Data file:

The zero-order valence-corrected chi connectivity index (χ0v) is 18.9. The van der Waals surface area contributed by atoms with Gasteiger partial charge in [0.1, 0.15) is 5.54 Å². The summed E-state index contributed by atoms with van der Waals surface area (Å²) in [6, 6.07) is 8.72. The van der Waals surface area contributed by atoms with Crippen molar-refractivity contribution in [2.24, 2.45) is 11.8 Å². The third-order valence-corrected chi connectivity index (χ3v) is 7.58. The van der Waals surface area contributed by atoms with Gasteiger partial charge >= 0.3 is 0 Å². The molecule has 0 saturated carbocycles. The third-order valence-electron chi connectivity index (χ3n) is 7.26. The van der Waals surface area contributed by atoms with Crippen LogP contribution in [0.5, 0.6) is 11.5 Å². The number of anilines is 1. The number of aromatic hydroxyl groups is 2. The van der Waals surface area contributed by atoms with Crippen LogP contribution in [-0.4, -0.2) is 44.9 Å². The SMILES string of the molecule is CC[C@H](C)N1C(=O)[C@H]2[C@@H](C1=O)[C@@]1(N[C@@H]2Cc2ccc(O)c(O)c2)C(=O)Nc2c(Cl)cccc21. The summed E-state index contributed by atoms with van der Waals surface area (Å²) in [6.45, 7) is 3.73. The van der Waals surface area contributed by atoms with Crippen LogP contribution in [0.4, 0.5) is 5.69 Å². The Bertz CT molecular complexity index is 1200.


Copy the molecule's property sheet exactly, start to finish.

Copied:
The zero-order valence-corrected chi connectivity index (χ0v) is 18.9. The van der Waals surface area contributed by atoms with Gasteiger partial charge in [0.1, 0.15) is 5.54 Å². The summed E-state index contributed by atoms with van der Waals surface area (Å²) in [6, 6.07) is 8.72. The van der Waals surface area contributed by atoms with Crippen molar-refractivity contribution in [2.24, 2.45) is 11.8 Å². The third-order valence-corrected chi connectivity index (χ3v) is 7.58. The van der Waals surface area contributed by atoms with Gasteiger partial charge >= 0.3 is 0 Å². The molecule has 0 saturated carbocycles. The third-order valence-electron chi connectivity index (χ3n) is 7.26. The van der Waals surface area contributed by atoms with Crippen LogP contribution in [0.5, 0.6) is 11.5 Å². The number of anilines is 1. The number of aromatic hydroxyl groups is 2. The van der Waals surface area contributed by atoms with Crippen LogP contribution in [-0.4, -0.2) is 44.9 Å². The SMILES string of the molecule is CC[C@H](C)N1C(=O)[C@H]2[C@@H](C1=O)[C@@]1(N[C@@H]2Cc2ccc(O)c(O)c2)C(=O)Nc2c(Cl)cccc21. The summed E-state index contributed by atoms with van der Waals surface area (Å²) in [6.45, 7) is 3.73. The van der Waals surface area contributed by atoms with Crippen LogP contribution in [0.4, 0.5) is 5.69 Å². The Bertz CT molecular complexity index is 1200.